After beating the Tigers by nine runs on Monday, a one-run loss and a one-run win over the balance of the series was relatively anti-climatic. But a win is a win, and the Twins have now won two road series, lead the AL Central with a 4-2 record, and have the league’s second-best run differential.
Today, the Twins used the game’s oldest and simplest recipe: strong starting pitching, timely hitting, clutch defense, and a solid bullpen.
The Tigers opened the scoring with a soft single from former Twin Jonathan Schoop and a triple from former Twins farmhand Akil Baddoo (yes, him again). Heading into the fourth inning, the Twins only had two hits: a one-out single by Kyle Garlick in the first inning and a single from Andrelton Simmons that saw him erased at second base trying to stretch it into a double.
But Byron Buxton is the remedy for many ailments, and he led off the fifth inning by rocketing a double off the right field wall — another extra-base hit to the opposite field. Then, Miguel Sano executed a swinging bunt that advanced Buxton to third before Willians Astudillo knocked a sacrifice fly to right field.
The Tigers, however, came right back with a solo homer from former Twin Wilson Ramos (sensing a theme?), and the game was tied.
The sixth inning was something of a roller coaster. Jake Cave singled to start the inning, but Mitch Garver, in the leadoff spot for the first time this season, grounded into a double play and it seemed as though the Twins’ potential threat was short-circuited. Garlick, however had other ideas, lining a single to left field in an almost identical manner to his first-inning single. (Quick shoutout to the Twins front office and coaching staff for keeping Garlick on the roster to combat the team’s persisting struggles against both Matthew Boyd and left-handed pitchers in general.)
Nelson Cruz hit a ball hard off Willi Castro’s glove that caromed right to Jonathan Schoop, who threw the ball to first to (almost) end the inning. Cruz was called out, but upon review, it wasn’t all that close and the inning continued.
Jorge Polanco, who started the season 0-for-11 but has gotten his first three hits of the season in Detroit, stroked a double into the left-centerfield gap. Garlick scored easily, and Cruz chugged around third and scored, giving the Twins a 3-2 lead.
In the bottom of the inning, Castro led off with a single before Jake Cave dove and missed a sinking liner from Miguel Cabrera. Cave got up immediately and chased after the ball, firing the relay to Andrelton Simmons, who pivoted and threw an absolutely perfect strike to Garver to nab Castro at home.
After a Jeimer Candelario walk and a single by Nomar Mazara, Schoop hit a lazy fly ball to Garlick in right, and Garlick threw Cabrera out easily at home plate to preserve the one-run lead.
Each team had only one baserunner over the final three innings as Hansel Robles turned in a perfect 7th and Alex Colome pitched two frames while allowing only one hit and three strikeouts.
It was another modest offensive output from the Twins, but the pitching was phenomenal and the Twins’ defense and situational hitting was on point. The Twins return to Target Field with a 4-2 record and will get ready for the home opener on Thursday afternoon against Seattle.
- Byron Buxton started and finished the game, which is great. But I swear that he favored his right leg as he slowed down crossing the bag in his second-inning groundout, and that after sliding into second base after his double, he waited for first-base coach Tommy Watkins to arrive to help pull him to his feet. Buxton, of course, sprinted to third on the next play and home on a sacrifice fly, but still. I recognize that I’m paranoid at this point, but I’m just reporting what I saw on the screen. Fingers crossed. Fingers. Always. Crossed.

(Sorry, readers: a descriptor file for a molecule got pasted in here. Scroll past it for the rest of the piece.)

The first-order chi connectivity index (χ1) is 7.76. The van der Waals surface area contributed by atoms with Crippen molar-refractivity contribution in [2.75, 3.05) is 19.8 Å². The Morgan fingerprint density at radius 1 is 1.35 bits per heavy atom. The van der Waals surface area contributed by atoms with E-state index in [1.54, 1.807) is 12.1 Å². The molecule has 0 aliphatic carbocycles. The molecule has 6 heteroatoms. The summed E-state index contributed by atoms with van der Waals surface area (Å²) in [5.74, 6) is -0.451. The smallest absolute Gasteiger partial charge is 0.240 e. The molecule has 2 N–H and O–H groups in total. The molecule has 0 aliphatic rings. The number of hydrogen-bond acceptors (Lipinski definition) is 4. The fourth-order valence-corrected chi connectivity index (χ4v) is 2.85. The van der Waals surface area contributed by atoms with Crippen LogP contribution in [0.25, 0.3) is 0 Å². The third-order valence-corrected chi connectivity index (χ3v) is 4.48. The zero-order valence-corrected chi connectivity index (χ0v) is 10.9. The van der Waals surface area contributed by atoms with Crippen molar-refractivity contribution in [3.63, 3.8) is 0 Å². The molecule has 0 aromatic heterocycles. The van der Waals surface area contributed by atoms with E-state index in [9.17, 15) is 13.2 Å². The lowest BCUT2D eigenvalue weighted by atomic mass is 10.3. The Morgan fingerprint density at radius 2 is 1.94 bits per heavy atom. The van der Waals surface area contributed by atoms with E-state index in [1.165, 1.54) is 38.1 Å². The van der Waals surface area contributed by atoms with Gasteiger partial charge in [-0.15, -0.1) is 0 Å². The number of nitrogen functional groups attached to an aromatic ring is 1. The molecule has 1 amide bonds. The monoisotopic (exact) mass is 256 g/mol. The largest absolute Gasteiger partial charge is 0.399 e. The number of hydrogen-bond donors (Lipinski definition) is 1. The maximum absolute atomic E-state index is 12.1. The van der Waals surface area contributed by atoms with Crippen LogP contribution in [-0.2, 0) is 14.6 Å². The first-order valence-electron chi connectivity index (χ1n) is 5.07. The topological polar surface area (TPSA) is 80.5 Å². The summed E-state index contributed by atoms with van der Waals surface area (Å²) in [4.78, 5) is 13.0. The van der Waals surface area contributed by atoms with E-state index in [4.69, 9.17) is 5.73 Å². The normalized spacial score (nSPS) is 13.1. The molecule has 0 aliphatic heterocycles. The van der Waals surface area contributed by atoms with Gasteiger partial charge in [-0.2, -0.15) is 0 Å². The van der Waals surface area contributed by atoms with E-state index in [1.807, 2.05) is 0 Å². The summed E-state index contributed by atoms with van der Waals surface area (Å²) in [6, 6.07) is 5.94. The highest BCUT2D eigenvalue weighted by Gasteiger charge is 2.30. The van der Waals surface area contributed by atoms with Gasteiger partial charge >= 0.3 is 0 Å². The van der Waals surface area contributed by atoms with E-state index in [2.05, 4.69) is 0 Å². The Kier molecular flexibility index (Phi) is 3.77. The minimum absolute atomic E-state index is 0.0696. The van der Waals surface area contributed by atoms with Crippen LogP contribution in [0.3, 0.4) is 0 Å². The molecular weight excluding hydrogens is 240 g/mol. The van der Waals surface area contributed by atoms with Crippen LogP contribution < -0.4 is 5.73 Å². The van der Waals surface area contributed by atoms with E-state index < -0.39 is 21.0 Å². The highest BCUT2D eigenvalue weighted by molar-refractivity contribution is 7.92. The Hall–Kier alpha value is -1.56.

- I’m not suggesting that Kyle Garlick is the answer against left-handed starting pitching, but I’m not suggesting that he’s not, either. Great game from KG. Also, Max Kepler/Luis Arraez as pinch-hitters against righties should be scary to opposing bullpens.
- Kenta Maeda is really good. In another somewhat inefficient outing — in comparison to Maeda’s usual standards, that is — he still went six innings with only two runs while posting six strikeouts and only one walk.
- The bullpen usage has been interesting. With Robles pitching two consecutive days and Colome throwing two innings today, both could potentially be unavailable for the opener on Thursday. Then again, Friday is an off day, so who knows. Also, neither Taylor Rogers or Tyler Duffey were used Wednesday.
- Anyone else notice that Dick Bremer needed to pile onto the fact that almost-41-year-old Nelson Cruz is
significantlyfaster than almost-38-year-old Miguel Cabrera not only immediately following Cabrera’s out at home plate, but also after the commercial break? Fantastic. (“Our aging slugger is faster than your aging slugger” is the weirdest flex ever, especially since Cruz is on a completely different planet offensively than Cabrera at this stage.)
- The former Twin thing is getting weird. The Tigers started Schoop, Baddoo, Ramos, and Robbie Grossman — almost half of Detroit’s starting lineup. No, Baddoo, never played above A-ball, but it counts.
- With plenty of game action to come on Wednesday, the Twins are tied for MLB’s second-best run differential and have the second-best winning percentage n the American League. I’d say this has been a solid start to the season.
- Kyle Garlick: 2-for-3, R, OF assist at home plate
- Jorge Polanco: 1-for-4, 2 RBI
- Nelson Cruz: 1-for-4, R, beat-out grounder, went first-to-home for go-ahead run
- Pitching staff: 9 IP, 8 H, 2 ER, BB, 10 K
- Mitch Garver: 0-for-4, 3 K
- Miguel Sano: 0-for-4, 2 K